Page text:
Changes in sympathetic and vagal tone may be the substrate for the development of cardiac arrhythmias in patients with obstructive sleep apnea (OSA). The cardiovascular responses in the traditional autonomic tests show great interindividual and intraindividual variations. During sleep there are repetitive modifications of heart rate (HR) that are not influenced by psychologic factors or the patient's cooperation. For this reason, we evaluated HR modifications in relation to spontaneous body movements (BM) and sleep apneas during nonrapid eye movement (NREM) and rapid eye movement (REM) sleep in habitual snorers with normal and pathologic respiratory disturbance index (RDI). From 132 consecutive patients referred to our sleep center for habitual snoring and/or daytime somnolence, we selected 35 male patients younger than 60 years without clinical evidence of autonomic dysfunction. They were divided into three groups: group A (RDI10 and 20). No significant difference was found among the three groups in the HR variability related to BM. In the evaluation of bradytachyarrhythmias related to apneic events of 20 to 30 s, we found a significant difference between group A and the other two groups. In patients with RDI>10, a reduced HR variability related to a reduced sympathetic tone in the post-apnea phase was observed. Some authors suggested that an HR increase during the post-apnea period can be used as an index of 'brainstem arousal.' Our results seen to indicate a reduced apnea-related 'arousability' in patients with RDI>10. This finding might be one of the factors contributing to the worsening of OSA.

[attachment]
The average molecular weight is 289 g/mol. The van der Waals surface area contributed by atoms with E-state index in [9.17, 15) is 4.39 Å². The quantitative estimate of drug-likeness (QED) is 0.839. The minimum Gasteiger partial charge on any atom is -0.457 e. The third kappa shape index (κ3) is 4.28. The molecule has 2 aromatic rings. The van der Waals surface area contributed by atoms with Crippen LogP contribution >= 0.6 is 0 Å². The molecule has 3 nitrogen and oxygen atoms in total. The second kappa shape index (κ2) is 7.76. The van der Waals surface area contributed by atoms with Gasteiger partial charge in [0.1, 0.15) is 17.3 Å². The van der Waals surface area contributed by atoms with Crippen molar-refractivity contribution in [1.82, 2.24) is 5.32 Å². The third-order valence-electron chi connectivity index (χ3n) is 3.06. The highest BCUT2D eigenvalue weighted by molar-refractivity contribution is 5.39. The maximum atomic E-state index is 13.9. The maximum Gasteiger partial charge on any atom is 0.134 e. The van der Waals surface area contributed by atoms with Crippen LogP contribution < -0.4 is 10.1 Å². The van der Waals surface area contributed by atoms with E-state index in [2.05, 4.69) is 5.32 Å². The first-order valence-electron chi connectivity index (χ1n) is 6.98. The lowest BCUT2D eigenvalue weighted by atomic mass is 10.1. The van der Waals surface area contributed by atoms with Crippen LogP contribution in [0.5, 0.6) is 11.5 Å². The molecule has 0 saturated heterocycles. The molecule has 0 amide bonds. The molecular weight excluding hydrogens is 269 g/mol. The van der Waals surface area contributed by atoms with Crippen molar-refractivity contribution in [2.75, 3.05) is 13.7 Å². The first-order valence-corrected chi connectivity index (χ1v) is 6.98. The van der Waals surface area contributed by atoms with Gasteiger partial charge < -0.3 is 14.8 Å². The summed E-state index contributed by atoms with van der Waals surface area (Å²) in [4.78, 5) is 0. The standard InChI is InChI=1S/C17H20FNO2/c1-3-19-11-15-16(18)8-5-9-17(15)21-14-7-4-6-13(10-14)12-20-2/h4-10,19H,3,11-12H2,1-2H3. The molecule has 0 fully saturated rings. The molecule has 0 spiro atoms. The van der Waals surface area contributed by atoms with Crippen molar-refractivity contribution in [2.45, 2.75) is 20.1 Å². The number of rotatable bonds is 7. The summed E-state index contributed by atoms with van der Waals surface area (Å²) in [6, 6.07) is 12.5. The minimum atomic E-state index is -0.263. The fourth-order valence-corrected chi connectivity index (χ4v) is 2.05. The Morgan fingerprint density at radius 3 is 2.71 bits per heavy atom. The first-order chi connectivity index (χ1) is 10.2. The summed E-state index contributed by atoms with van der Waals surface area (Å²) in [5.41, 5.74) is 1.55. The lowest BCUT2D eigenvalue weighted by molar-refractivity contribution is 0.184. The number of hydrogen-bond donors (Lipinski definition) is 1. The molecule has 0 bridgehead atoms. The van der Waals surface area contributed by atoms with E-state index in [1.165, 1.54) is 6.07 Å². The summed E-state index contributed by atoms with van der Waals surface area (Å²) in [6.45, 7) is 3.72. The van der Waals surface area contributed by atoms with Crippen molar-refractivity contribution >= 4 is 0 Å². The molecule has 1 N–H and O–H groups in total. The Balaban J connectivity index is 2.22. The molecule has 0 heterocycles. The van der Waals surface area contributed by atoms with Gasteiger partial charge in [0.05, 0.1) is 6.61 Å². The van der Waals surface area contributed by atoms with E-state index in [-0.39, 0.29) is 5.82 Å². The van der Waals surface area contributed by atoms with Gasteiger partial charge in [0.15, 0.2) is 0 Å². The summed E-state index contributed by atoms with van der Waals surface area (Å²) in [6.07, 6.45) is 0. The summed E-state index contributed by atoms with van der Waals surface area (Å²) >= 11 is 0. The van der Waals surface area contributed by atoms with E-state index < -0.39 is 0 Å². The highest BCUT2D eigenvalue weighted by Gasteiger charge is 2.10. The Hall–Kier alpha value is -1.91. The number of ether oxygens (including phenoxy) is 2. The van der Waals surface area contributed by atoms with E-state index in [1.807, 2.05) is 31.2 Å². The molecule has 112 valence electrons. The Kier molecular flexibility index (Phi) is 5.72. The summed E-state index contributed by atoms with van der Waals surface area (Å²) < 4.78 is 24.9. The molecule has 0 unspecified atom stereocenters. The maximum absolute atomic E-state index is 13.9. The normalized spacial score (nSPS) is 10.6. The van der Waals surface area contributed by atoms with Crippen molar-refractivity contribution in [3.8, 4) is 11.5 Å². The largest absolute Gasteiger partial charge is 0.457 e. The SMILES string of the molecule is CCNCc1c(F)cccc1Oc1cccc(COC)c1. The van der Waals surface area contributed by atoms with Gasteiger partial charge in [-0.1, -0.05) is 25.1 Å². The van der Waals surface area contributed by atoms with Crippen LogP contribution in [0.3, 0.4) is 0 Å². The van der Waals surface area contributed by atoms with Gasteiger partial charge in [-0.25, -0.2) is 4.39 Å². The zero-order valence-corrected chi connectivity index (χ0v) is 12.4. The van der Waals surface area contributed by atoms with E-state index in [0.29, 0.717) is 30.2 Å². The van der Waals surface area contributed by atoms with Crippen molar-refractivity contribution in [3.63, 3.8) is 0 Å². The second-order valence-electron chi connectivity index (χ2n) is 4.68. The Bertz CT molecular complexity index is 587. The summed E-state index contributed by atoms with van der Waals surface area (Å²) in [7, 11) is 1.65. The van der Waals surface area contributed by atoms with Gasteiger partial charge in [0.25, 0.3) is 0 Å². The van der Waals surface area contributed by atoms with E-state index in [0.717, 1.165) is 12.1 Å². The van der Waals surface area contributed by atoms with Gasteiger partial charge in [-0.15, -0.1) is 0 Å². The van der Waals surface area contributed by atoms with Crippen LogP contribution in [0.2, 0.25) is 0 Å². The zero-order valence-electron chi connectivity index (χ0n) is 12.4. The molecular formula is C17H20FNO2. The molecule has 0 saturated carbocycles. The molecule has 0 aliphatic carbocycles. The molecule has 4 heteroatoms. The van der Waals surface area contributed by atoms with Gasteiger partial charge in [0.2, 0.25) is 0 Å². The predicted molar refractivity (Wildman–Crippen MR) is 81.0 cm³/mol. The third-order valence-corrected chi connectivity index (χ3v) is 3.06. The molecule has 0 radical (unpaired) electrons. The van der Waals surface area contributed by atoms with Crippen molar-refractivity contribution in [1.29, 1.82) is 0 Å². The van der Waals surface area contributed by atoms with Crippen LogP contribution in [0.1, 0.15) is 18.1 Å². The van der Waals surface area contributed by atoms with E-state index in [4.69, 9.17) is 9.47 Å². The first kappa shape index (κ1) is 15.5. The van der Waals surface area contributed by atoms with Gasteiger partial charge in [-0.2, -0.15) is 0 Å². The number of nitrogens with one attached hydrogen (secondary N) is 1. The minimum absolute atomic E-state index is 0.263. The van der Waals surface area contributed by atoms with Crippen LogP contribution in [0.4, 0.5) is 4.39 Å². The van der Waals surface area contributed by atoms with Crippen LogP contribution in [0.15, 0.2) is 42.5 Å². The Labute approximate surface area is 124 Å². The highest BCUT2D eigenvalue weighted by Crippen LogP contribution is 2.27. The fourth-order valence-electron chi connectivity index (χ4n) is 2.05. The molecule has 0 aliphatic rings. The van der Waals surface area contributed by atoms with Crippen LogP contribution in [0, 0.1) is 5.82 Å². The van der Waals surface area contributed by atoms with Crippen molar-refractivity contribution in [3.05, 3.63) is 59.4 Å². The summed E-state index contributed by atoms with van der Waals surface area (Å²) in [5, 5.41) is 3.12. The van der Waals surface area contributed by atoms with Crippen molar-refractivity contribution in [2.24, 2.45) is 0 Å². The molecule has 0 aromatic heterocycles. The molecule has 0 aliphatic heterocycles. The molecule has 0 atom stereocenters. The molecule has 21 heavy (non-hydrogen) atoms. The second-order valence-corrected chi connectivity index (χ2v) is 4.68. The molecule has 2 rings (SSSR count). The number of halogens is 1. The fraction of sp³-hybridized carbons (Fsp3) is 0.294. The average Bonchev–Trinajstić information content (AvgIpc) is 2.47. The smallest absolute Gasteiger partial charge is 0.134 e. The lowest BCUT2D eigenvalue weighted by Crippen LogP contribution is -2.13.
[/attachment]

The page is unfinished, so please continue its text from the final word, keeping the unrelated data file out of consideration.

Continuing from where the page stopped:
|Number of pages||5|
|Publication status||Published - 1992|
ASJC Scopus subject areas
- Pulmonary and Respiratory Medicine